DARKE COUNTY – Sixteen boys and girls from Darke County set off on the Light Foundation’s ninth annual youth wild turkey hunt on Friday night at the Eagles on Shade Road in Greenville
The Light Foundation is a non-profit group that was founded in 2001 by Greenville native and three-time Super Bowl champion Matt Light. The foundation uses outdoor activities such as its youth wild turkey hunt to reach youth throughout the United States.
“This has been a great program for us because it brings the entire community together to do something for the youth that doesn’t involve PlayStation or social media,” Light said. “The outdoors is one of the greatest resources on Earth to get kids involved, get them active, get them engaged and give them something that they can be competitive and have fun with.”
To be eligible to participate in the hunt, applicants had to be Darke County residents between the ages of 12 and 17. They had to fill out an application that included an essay answering the prompt: Explain the importance of local and national conservation efforts and what you can do to help preserve wildlife and your natural surroundings.
“They’ve got to put a lot of work into it because again it’s a competitive environment,” Light said. “You can just go through the motions and fill it out, but you probably won’t be hunting.”
Those selected to hunt this year were Brock Barga from Bradford, Owen Denlinger from Greenville, Hope Shaaf from Union City, Austin Wolf from Pitsburg, Devin Kuhbander from Arcanum, Ivee Brubaker from Bradford, Milan Denlinger from Greenville, Oakley Brubaker from Bradford, Jenna Godown from New Paris, Wyatt Rammel from Greenville, Ray Keller form Fort Recovery, Allison Whiting from Lewisburg, Gavin Lochard from Greenville, Luke Perreira from Greenville, Ben Keller from Fort Recovery and Derek Lochtefeld from Fort Recovery.
For having the top two essays, as chosen by three anonymous judges, Brock Barga and Owen Denlinger had Light as their guide.
“Every year I’m reminded of why we do it,” Light said. “I forget most of the hunts that I do when it’s just me, but I can honestly do a play-by-play on every single hunt that I’ve ever had with any of these kids. I had a young lady named Maria Coyle who I drug through the muck and the mud. Her boots came off three times, getting stuck down in the mud, and she never stopped; she never quit. She got frustrated – I think we both did – but when she ended up getting that bird it was just one of the coolest moments that I’ve ever seen.”
Other hunters, half of whom had previously shot a turkey, were paired with guides from Ohio, Kentucky, New York and South Dakota. They’re among some of the best guides in the nation, Light said.
“We love to get kids in the outdoors and show them a good time and they have success with the hunt and harvesting turkeys, but just to get the opportunity to be here they’ve got to put a lot of time in with their essay and filling out the application,” the former New England Patriot left tackle said.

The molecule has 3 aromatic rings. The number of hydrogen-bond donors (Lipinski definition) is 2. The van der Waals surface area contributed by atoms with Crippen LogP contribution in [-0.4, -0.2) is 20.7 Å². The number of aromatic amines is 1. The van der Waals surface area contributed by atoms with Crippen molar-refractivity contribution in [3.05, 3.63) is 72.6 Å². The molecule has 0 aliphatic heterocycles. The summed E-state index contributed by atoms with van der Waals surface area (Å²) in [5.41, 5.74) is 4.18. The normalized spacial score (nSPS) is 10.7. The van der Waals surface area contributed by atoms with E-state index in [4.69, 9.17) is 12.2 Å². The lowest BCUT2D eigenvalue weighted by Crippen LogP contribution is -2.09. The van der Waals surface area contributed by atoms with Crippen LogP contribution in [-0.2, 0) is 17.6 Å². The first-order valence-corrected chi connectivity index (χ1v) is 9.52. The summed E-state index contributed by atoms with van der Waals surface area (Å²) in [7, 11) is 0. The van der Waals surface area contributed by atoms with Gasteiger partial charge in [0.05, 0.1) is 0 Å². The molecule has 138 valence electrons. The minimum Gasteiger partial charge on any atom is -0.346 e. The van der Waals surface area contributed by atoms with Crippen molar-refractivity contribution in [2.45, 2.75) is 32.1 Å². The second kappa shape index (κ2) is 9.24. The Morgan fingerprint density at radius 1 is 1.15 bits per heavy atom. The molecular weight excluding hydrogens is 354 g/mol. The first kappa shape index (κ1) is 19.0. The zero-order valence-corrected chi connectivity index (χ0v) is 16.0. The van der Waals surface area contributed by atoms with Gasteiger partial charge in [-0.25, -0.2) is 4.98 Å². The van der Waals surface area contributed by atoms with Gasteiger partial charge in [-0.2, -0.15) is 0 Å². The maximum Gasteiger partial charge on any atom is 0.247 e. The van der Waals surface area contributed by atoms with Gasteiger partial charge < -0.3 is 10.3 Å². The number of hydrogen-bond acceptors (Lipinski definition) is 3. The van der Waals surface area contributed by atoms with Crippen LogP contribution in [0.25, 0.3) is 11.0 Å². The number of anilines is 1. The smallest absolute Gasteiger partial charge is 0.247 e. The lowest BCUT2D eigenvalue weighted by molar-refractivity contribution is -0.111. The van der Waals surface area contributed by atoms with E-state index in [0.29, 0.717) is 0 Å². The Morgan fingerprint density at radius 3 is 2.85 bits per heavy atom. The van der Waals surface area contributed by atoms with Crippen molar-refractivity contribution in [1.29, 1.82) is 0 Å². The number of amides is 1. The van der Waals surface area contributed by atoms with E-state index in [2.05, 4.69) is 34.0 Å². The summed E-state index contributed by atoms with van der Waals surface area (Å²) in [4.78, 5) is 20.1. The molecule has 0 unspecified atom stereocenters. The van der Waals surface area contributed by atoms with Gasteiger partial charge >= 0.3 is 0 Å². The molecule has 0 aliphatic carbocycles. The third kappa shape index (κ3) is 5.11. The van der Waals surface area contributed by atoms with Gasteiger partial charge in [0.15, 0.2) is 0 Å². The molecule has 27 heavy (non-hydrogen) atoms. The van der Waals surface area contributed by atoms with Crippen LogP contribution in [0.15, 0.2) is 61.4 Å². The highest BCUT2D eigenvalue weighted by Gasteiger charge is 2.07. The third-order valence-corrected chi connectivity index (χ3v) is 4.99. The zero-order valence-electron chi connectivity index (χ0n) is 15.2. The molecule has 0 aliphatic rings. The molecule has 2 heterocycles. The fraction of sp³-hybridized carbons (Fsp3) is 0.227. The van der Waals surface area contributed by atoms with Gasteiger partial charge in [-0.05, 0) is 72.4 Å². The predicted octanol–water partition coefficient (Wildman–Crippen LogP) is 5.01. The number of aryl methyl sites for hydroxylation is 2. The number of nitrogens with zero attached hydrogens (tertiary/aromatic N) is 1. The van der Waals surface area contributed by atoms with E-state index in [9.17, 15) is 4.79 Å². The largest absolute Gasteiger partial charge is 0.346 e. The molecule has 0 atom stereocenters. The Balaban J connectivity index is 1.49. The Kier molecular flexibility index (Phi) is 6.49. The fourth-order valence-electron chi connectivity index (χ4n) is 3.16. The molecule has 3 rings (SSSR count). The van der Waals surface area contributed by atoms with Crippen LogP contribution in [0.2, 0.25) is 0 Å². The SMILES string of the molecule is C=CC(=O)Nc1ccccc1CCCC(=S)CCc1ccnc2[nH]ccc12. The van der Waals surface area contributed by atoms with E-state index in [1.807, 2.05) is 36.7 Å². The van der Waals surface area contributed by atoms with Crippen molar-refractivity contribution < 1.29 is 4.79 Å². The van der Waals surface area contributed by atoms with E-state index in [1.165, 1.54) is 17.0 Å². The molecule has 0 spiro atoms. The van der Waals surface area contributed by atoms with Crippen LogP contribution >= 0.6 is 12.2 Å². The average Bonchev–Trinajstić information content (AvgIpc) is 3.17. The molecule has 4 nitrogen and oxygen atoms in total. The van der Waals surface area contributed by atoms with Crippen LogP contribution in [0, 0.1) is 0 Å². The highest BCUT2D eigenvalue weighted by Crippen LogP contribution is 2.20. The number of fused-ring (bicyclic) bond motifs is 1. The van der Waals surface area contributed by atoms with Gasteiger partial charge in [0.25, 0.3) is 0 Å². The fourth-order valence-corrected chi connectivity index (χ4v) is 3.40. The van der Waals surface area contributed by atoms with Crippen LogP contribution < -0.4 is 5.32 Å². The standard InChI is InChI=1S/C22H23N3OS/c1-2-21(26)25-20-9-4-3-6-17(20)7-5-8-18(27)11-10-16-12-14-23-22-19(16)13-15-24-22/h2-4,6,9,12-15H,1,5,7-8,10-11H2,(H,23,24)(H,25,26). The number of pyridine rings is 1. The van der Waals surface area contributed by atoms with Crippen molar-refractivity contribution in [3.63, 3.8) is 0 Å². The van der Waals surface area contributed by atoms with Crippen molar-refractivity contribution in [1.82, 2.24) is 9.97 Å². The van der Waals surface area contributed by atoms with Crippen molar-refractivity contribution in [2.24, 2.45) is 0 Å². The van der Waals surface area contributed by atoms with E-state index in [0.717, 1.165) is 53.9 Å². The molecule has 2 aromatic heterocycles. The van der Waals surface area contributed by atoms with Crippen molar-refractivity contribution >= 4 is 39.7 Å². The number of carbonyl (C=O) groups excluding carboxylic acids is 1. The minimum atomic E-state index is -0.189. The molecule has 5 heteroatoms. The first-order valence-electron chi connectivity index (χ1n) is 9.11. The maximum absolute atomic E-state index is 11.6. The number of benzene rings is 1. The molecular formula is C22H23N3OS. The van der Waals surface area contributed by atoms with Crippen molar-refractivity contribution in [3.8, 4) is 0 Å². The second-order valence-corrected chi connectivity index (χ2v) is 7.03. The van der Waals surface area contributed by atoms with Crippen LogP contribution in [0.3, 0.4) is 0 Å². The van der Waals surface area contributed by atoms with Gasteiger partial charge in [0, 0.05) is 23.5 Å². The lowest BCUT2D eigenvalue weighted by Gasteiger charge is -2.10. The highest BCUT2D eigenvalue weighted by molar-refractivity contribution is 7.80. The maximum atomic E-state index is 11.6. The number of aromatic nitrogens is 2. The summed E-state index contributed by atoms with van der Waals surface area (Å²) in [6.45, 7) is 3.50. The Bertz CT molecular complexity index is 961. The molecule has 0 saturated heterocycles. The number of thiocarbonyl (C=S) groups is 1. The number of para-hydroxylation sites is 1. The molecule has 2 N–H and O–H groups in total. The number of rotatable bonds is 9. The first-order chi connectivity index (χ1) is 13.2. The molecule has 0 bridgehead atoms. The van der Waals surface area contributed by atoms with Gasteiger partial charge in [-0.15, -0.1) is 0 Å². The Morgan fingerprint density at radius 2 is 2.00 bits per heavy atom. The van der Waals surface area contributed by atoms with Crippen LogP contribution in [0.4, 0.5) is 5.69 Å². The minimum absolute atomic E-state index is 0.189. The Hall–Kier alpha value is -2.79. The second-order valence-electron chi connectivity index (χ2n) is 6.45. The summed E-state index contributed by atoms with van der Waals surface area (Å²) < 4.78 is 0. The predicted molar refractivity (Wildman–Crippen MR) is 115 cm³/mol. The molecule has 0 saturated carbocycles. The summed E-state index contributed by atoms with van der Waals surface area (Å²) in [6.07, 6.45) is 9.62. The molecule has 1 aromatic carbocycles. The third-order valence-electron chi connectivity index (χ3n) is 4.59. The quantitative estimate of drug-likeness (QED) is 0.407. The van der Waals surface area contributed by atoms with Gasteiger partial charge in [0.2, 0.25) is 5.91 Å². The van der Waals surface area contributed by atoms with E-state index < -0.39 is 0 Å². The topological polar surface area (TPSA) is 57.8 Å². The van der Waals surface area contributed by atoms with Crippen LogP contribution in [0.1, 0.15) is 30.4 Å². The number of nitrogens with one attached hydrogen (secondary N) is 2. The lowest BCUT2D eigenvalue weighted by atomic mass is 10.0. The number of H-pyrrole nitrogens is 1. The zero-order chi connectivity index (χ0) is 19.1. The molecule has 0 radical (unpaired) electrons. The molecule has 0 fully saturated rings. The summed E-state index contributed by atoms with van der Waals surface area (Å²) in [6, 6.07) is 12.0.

Light grew up in a family of hunters so hunting always has been a passion of his. Darke County didn’t have any wild turkeys during his youth, but now all 88 counties in Ohio have wild turkey populations.
“I grew up in a family of hunters,” Light said. “Heck, my grandfather and great-grandfather wrote a column in the local paper here, ‘The Great Outdoors.’ My Uncle Bob and my grandfather … it’s kind of been in our blood. They were in the Outdoor Writers Association and the whole nine so for me growing up small game was something I did early on. We didn’t have turkey in Darke County – we didn’t have turkey in Ohio, really, for the longest time.”
Turkey hunting is a great introduction to hunting, Light said, because it’s less intensive than some other forms of hunting.
“It’s not one of these things where you have to be real intense about it,” he said. “You don’t have to get scent control like deer. Turkeys, they gobble, they look goofy, and they taste great. You can’t go wrong with that combination.”
Along with hunting at the Light Foundation’s Chenoweth Trails facility and other areas in Darke County, the weekend provides time for the youth to camp, learn about the outdoors, learn about hunter safety and spend time together.
“The camaraderie of just kind of being around each other and enjoying camp and telling the hunt stories, which is big for us in this because every kid that shoots a bird he’s got to get up and tell the story and of course it gets a little animated – just like every fish gets bigger every turkey hunt story gets better,” Light said. “The hunt’s great, but it’s the time and the camaraderie and the relationships that get built during that hunting process that really make it truly unique.”
While the kids enjoy the hunt, Light said he probably enjoys it even more. He likes coming back home to Darke County to see the people that helped mold him and working with the staff of the Light Foundation.
“For me this is a great homecoming. But any time that we do stuff back here it’s the people that make it absolutely unbelievable,” Light said. “While I may not have a quarterback wearing No. 12 and all that kind of stuff, I’ve got arguably an even more impressive roster with the guys that we have.”